Sport-Club Paderborn 07, more commonly knows as SC Paderborn 07, are a German football club from North Rhein-Westphalia who play in the Bundesliga, the top-flight of football in Germany. They have had a turbulent history, often changing the division that they are in. They most recently secured back-to-back promotions from the 3.Liga and 2. Bundesliga to earn themselves a spot in the 2019/2020 Bundesliga. They play at the Benteler-Arena and are managed by Steffen Baumgart.
Creation of SC Paderborn
Historically, there were two football clubs in the city of Paderborn, TuS Schloss Neuhaus and FC Paderborn, who were both rivals until the 1980s. After Schloss Neuhaus found themselves sitting bottom of the 2. Bundesliga in 1983, their current model hit a ceiling, both financially and also in the capability of the club. Due to this, in 1985, the two teams from the city merged to form TuS Paderborn/Neuhaus. In 1997, the club adopted the identity that it currently has, taking the name SC Paderborn 07 - named the year in which TuS Neuhaus were founded, 1907.
Amateur Football (1985-2005)
As the newly-merged club, most of the 1980s was spent in the Oberliga Westrhein, the third-tier of the old German footballing pyramid, where they were consistently one of the strongest teams in the division, but they were never able to achieve promotion into the 2. Bundesliga and to the professional game. In 1994, the club won their division and so qualified for the relegation/promotion playoffs. The team lost to Eintracht Braunschweig and Fortuna Dusseldorf, but secured a place in the newly-formed third tier of the German divisions, the Regionalliga West/Sudwest. In 2000/01, they had a brief stint where they were relegated to the fourth-tier, with the main highlights throughout their time as an amateur club being a few cup runs in the DFB Pokal.
During one of these, in the 2004/05 campaign, the club made it to the round of 16 - beating MSV Duisburg and Bundesliga HSV Hamburg on the way to that stage. The latter game against Hamburg would be one that would go down in history, but for all the wrong reasons. It later emerged that the game had been affected by match-fixing, after referee Robert Hoyzer was found to have received a bribe from a Croatian organised crime group to allow Paderborn to win the game, two highly-questionable penalties awarded to Paderborn who ran out 4-2 victors.
The incident is still the largest betting scandal in German footballing history. Hoyzer was given a prison sentence of two years and five months and was banned from any footballing role for the rest of his life, whilst HSV were given 500,000 euros in compensation as well as a Germany international game to be played at their home ground, bringing in over 1.5 million euros in revenue.
Securing a spot in the 2. Bundesliga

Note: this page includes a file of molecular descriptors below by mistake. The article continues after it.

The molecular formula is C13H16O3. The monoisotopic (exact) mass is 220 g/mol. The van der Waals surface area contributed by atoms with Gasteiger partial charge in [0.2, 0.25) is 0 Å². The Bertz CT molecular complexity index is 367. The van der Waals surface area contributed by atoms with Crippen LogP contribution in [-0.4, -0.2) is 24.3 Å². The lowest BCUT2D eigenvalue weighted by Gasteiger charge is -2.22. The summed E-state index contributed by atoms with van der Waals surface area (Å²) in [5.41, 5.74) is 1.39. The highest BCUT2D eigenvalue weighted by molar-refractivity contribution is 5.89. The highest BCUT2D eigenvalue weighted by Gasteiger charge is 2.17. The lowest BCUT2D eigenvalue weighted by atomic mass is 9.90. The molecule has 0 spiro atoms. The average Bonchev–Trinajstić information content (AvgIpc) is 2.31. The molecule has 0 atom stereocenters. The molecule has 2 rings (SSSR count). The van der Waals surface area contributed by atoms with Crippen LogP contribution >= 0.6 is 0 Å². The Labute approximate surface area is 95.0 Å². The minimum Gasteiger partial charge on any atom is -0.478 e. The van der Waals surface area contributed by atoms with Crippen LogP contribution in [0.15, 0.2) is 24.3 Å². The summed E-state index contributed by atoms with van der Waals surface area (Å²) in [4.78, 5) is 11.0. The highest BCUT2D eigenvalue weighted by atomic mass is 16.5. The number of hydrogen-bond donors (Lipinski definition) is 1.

At the end of the 2004/05 season, Paderborn finished second in the Regionalliga Nord on goal-difference and were promoted to the 2. Bundesliga alongside Eintracht Braunschweig. The club’s promotion into professional football brought with it professional football and a move to the new 15,000-seater Benteler Arena from the dated Hermann-Löns-Stadion. All of the changes that they made helped to push them into prominence as a regular part of German football’s professional landscape, and they only spent a single season outside of the league, in 2008/09, where they were relegated to the 3.Liga but achieved promotion back at the first time of asking.
In 2013/14, the club finished their 2. Bundesliga campaign with 62 points, culminating with them sitting in second place and achieving promotion to the Bundesliga, alongside FC Koln, for the first time in their history.
Turbulent times since 2014
Paderborn’s first season in the top-flight turned out to be a very brief one: after a good first half of the season, their form dipped significantly in the ruckrunde and they finished 18th, being relegated straight back down to the second flight. Things then went from bad to worse the season after when they finished rock-bottom in the 2. Bundesliga with only 28 points and were relegated to the third division for the first time in nine years. If that wasn’t bad enough, then in the 2016/17 3.Liga season, they finished 18th, that should have seen them relegated, but the side who were due to come down from the 2. Bundesliga - TSV Munich - failed to obtain a license for the 3. Liga so Paderborn were given a lifeline and allowed to stay in the third division.
The time since 2014 hasn’t just been turbulent for relegation, however, and their fortunes turned around in the 2017/18 campaign. Paderborn finished a comfortable 14 points ahead of 3rd-placed Karlsruhe and were promoted alongside Magdeburg to the 2. Bundesliga. Then, in 2018/19, Paderborn turned it all the way around from their initial drop out of the Bundesliga in the 2014/15 season, finishing above Union Berlin on goal-difference to secure a position in the top-flight for themselves in the 2018/19 campaign.
Designed by Josef Ellebracht of Bremer AG, SC Paderborn 07 play in the Benteler-Arena, which they moved into in 2008. The 15,000 capacity all-seater stadium was opened with a game between Paderborn and fellow NRW side Borussia Dortmund in front of a sellout crowd of 15,000 - Dortmund won the match 2-1.
The stadium has had multiple names since 2008. Originally called the Paragon Arena after a local electronics firm, it was renamed the Energieteam arena in 2009. In 2012, the club signed a sponsorship deal with Austrian company and current name-holders, Benteler.
The ground was built to replace the extremely-dated 12,000 capacity Hermann-Löns-Stadion, when the city’s sports board declared the end of it’s use for association football in 2003. Since 2008, the previous ground has been the home of American Football team Paderborn Dolphins, and some of its offices are used by TSV Schloss Neuhaus.